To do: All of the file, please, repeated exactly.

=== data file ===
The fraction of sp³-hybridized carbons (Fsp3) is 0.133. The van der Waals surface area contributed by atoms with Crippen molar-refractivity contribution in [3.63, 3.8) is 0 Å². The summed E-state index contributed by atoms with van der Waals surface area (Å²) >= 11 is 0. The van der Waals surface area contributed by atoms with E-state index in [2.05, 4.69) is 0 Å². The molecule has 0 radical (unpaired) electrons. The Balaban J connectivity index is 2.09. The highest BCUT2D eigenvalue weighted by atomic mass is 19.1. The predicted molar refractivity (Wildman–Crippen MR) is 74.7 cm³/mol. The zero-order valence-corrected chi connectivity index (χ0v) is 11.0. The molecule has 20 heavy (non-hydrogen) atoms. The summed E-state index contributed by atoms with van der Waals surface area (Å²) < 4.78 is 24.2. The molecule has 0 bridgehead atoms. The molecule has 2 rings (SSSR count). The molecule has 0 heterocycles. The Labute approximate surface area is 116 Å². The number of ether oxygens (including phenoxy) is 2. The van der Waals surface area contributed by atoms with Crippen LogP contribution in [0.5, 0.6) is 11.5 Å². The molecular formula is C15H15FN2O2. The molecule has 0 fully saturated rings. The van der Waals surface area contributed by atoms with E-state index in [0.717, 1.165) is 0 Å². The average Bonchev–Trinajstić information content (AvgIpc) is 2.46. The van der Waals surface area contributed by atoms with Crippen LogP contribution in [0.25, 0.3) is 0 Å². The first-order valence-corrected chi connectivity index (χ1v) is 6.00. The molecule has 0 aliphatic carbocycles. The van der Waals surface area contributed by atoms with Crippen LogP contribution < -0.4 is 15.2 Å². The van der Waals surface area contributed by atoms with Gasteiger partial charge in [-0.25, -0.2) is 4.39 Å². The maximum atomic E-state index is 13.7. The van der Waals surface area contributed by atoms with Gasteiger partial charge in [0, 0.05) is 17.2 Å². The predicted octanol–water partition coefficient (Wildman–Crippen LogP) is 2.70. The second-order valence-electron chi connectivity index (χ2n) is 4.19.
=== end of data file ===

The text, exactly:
The fraction of sp³-hybridized carbons (Fsp3) is 0.133. The van der Waals surface area contributed by atoms with Crippen molar-refractivity contribution in [3.63, 3.8) is 0 Å². The summed E-state index contributed by atoms with van der Waals surface area (Å²) >= 11 is 0. The van der Waals surface area contributed by atoms with E-state index in [2.05, 4.69) is 0 Å². The molecule has 0 radical (unpaired) electrons. The Balaban J connectivity index is 2.09. The highest BCUT2D eigenvalue weighted by atomic mass is 19.1. The predicted molar refractivity (Wildman–Crippen MR) is 74.7 cm³/mol. The zero-order valence-corrected chi connectivity index (χ0v) is 11.0. The molecule has 20 heavy (non-hydrogen) atoms. The summed E-state index contributed by atoms with van der Waals surface area (Å²) < 4.78 is 24.2. The molecule has 0 bridgehead atoms. The molecule has 2 rings (SSSR count). The molecule has 0 heterocycles. The Labute approximate surface area is 116 Å². The number of ether oxygens (including phenoxy) is 2. The van der Waals surface area contributed by atoms with Crippen LogP contribution in [0.5, 0.6) is 11.5 Å². The molecular formula is C15H15FN2O2. The molecule has 0 fully saturated rings. The van der Waals surface area contributed by atoms with E-state index in [0.717, 1.165) is 0 Å². The average Bonchev–Trinajstić information content (AvgIpc) is 2.46. The van der Waals surface area contributed by atoms with Crippen LogP contribution in [0.25, 0.3) is 0 Å². The first-order valence-corrected chi connectivity index (χ1v) is 6.00. The molecule has 0 aliphatic carbocycles. The van der Waals surface area contributed by atoms with Crippen LogP contribution < -0.4 is 15.2 Å². The van der Waals surface area contributed by atoms with Gasteiger partial charge in [-0.25, -0.2) is 4.39 Å². The maximum atomic E-state index is 13.7. The van der Waals surface area contributed by atoms with Gasteiger partial charge in [0, 0.05) is 17.2 Å². The predicted octanol–water partition coefficient (Wildman–Crippen LogP) is 2.70. The second-order valence-electron chi connectivity index (χ2n) is 4.19.